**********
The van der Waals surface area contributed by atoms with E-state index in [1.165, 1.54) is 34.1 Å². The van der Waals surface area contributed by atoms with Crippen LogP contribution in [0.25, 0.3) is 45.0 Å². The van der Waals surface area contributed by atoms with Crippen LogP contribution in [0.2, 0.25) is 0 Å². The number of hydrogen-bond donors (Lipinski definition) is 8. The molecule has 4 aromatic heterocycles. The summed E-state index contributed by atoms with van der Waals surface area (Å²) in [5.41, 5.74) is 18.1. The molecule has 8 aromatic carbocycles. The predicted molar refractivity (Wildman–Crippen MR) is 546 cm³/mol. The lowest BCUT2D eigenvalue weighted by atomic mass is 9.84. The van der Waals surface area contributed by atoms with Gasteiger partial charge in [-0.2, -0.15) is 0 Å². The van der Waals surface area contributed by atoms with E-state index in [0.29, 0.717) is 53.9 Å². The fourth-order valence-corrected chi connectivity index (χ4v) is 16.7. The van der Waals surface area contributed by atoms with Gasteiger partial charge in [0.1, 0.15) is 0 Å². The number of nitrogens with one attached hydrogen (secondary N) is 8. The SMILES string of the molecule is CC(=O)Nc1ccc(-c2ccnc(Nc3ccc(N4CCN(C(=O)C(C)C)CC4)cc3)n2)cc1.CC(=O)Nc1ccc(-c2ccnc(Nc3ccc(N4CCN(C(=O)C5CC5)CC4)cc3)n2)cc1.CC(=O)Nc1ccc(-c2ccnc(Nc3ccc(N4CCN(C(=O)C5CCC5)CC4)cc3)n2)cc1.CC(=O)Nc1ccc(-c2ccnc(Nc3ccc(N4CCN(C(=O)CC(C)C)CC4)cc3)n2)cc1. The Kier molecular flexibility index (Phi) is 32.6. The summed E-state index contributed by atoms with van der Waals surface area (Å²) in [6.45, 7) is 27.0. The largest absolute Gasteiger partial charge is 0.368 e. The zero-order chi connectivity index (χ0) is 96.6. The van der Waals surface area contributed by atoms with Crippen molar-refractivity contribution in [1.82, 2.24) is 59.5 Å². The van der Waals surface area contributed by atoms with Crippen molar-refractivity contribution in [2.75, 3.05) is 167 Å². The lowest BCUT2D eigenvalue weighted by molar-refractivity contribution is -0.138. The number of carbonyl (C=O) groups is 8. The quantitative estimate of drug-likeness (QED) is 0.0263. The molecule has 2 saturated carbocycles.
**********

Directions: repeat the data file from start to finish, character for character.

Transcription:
The van der Waals surface area contributed by atoms with E-state index in [1.165, 1.54) is 34.1 Å². The van der Waals surface area contributed by atoms with Crippen LogP contribution in [0.25, 0.3) is 45.0 Å². The van der Waals surface area contributed by atoms with Crippen LogP contribution in [0.2, 0.25) is 0 Å². The number of hydrogen-bond donors (Lipinski definition) is 8. The molecule has 4 aromatic heterocycles. The summed E-state index contributed by atoms with van der Waals surface area (Å²) in [5.41, 5.74) is 18.1. The molecule has 8 aromatic carbocycles. The predicted molar refractivity (Wildman–Crippen MR) is 546 cm³/mol. The lowest BCUT2D eigenvalue weighted by atomic mass is 9.84. The van der Waals surface area contributed by atoms with Gasteiger partial charge in [-0.2, -0.15) is 0 Å². The van der Waals surface area contributed by atoms with E-state index in [0.29, 0.717) is 53.9 Å². The fourth-order valence-corrected chi connectivity index (χ4v) is 16.7. The van der Waals surface area contributed by atoms with Gasteiger partial charge in [0.1, 0.15) is 0 Å². The number of nitrogens with one attached hydrogen (secondary N) is 8. The SMILES string of the molecule is CC(=O)Nc1ccc(-c2ccnc(Nc3ccc(N4CCN(C(=O)C(C)C)CC4)cc3)n2)cc1.CC(=O)Nc1ccc(-c2ccnc(Nc3ccc(N4CCN(C(=O)C5CC5)CC4)cc3)n2)cc1.CC(=O)Nc1ccc(-c2ccnc(Nc3ccc(N4CCN(C(=O)C5CCC5)CC4)cc3)n2)cc1.CC(=O)Nc1ccc(-c2ccnc(Nc3ccc(N4CCN(C(=O)CC(C)C)CC4)cc3)n2)cc1. The Kier molecular flexibility index (Phi) is 32.6. The summed E-state index contributed by atoms with van der Waals surface area (Å²) in [6.45, 7) is 27.0. The largest absolute Gasteiger partial charge is 0.368 e. The zero-order chi connectivity index (χ0) is 96.6. The van der Waals surface area contributed by atoms with Crippen molar-refractivity contribution in [1.82, 2.24) is 59.5 Å². The van der Waals surface area contributed by atoms with Crippen molar-refractivity contribution in [2.75, 3.05) is 167 Å². The lowest BCUT2D eigenvalue weighted by molar-refractivity contribution is -0.138. The number of carbonyl (C=O) groups is 8. The quantitative estimate of drug-likeness (QED) is 0.0263. The molecule has 2 saturated carbocycles.